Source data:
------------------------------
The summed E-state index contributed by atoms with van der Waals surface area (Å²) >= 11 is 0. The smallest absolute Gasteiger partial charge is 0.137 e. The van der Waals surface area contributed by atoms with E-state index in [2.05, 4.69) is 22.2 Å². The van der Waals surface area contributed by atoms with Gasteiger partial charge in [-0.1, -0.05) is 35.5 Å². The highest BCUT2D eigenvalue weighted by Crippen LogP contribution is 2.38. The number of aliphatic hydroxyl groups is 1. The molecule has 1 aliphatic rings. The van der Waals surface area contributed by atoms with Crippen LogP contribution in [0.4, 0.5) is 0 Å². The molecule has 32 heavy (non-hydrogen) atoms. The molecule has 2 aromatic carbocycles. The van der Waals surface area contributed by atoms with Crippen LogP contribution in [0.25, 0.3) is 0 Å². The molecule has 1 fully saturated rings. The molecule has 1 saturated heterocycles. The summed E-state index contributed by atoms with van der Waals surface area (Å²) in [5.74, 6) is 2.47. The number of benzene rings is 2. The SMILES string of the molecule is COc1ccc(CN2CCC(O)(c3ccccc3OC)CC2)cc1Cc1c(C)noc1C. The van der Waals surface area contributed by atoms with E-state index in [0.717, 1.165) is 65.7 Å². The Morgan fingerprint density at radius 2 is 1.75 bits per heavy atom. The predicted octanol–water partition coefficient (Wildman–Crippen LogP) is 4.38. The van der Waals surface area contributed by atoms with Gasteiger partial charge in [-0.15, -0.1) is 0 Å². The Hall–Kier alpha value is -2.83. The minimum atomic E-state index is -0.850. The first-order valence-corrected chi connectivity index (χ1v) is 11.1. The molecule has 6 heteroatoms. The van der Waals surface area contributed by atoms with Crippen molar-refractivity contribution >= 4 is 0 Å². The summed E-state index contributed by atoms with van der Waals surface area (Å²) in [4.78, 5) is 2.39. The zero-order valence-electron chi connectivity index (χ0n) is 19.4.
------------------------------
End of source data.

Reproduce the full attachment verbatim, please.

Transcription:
The summed E-state index contributed by atoms with van der Waals surface area (Å²) >= 11 is 0. The smallest absolute Gasteiger partial charge is 0.137 e. The van der Waals surface area contributed by atoms with E-state index in [2.05, 4.69) is 22.2 Å². The van der Waals surface area contributed by atoms with Gasteiger partial charge in [-0.1, -0.05) is 35.5 Å². The highest BCUT2D eigenvalue weighted by Crippen LogP contribution is 2.38. The number of aliphatic hydroxyl groups is 1. The molecule has 1 aliphatic rings. The van der Waals surface area contributed by atoms with Crippen LogP contribution in [0.4, 0.5) is 0 Å². The molecule has 32 heavy (non-hydrogen) atoms. The molecule has 2 aromatic carbocycles. The van der Waals surface area contributed by atoms with Crippen LogP contribution in [0.25, 0.3) is 0 Å². The molecule has 1 fully saturated rings. The molecule has 1 saturated heterocycles. The summed E-state index contributed by atoms with van der Waals surface area (Å²) in [5.74, 6) is 2.47. The number of benzene rings is 2. The SMILES string of the molecule is COc1ccc(CN2CCC(O)(c3ccccc3OC)CC2)cc1Cc1c(C)noc1C. The van der Waals surface area contributed by atoms with E-state index in [0.717, 1.165) is 65.7 Å². The Morgan fingerprint density at radius 2 is 1.75 bits per heavy atom. The predicted octanol–water partition coefficient (Wildman–Crippen LogP) is 4.38. The van der Waals surface area contributed by atoms with Gasteiger partial charge in [-0.15, -0.1) is 0 Å². The Hall–Kier alpha value is -2.83. The minimum atomic E-state index is -0.850. The first-order valence-corrected chi connectivity index (χ1v) is 11.1. The molecule has 6 heteroatoms. The van der Waals surface area contributed by atoms with Crippen molar-refractivity contribution >= 4 is 0 Å². The summed E-state index contributed by atoms with van der Waals surface area (Å²) in [4.78, 5) is 2.39. The zero-order valence-electron chi connectivity index (χ0n) is 19.4.